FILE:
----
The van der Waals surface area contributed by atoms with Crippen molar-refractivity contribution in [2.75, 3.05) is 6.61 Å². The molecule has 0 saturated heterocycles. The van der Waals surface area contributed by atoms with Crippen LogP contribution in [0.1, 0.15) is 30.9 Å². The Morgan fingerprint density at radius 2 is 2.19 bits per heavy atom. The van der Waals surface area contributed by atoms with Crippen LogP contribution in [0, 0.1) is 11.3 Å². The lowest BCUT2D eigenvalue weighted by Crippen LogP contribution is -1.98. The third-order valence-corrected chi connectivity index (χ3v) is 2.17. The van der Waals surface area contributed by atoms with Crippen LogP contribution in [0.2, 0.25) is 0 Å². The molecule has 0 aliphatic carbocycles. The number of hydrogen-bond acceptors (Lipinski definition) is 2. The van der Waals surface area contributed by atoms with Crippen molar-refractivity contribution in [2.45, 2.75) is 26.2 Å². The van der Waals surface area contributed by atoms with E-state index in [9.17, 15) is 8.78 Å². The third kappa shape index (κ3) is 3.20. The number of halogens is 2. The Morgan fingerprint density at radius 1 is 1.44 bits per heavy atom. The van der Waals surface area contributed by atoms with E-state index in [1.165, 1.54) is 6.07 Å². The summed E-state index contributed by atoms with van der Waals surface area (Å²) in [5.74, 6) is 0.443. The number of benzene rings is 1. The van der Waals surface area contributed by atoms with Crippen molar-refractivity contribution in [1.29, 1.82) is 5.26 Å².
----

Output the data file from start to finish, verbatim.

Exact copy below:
The van der Waals surface area contributed by atoms with Crippen molar-refractivity contribution in [2.75, 3.05) is 6.61 Å². The molecule has 0 saturated heterocycles. The van der Waals surface area contributed by atoms with Crippen LogP contribution in [0.1, 0.15) is 30.9 Å². The Morgan fingerprint density at radius 2 is 2.19 bits per heavy atom. The van der Waals surface area contributed by atoms with Crippen LogP contribution in [0, 0.1) is 11.3 Å². The lowest BCUT2D eigenvalue weighted by Crippen LogP contribution is -1.98. The third-order valence-corrected chi connectivity index (χ3v) is 2.17. The van der Waals surface area contributed by atoms with Crippen LogP contribution in [0.2, 0.25) is 0 Å². The molecule has 0 aliphatic carbocycles. The number of hydrogen-bond acceptors (Lipinski definition) is 2. The van der Waals surface area contributed by atoms with Crippen molar-refractivity contribution in [2.45, 2.75) is 26.2 Å². The van der Waals surface area contributed by atoms with E-state index in [9.17, 15) is 8.78 Å². The third kappa shape index (κ3) is 3.20. The number of halogens is 2. The Morgan fingerprint density at radius 1 is 1.44 bits per heavy atom. The van der Waals surface area contributed by atoms with E-state index in [1.165, 1.54) is 6.07 Å². The summed E-state index contributed by atoms with van der Waals surface area (Å²) in [5.74, 6) is 0.443. The number of benzene rings is 1. The van der Waals surface area contributed by atoms with Crippen molar-refractivity contribution in [1.29, 1.82) is 5.26 Å².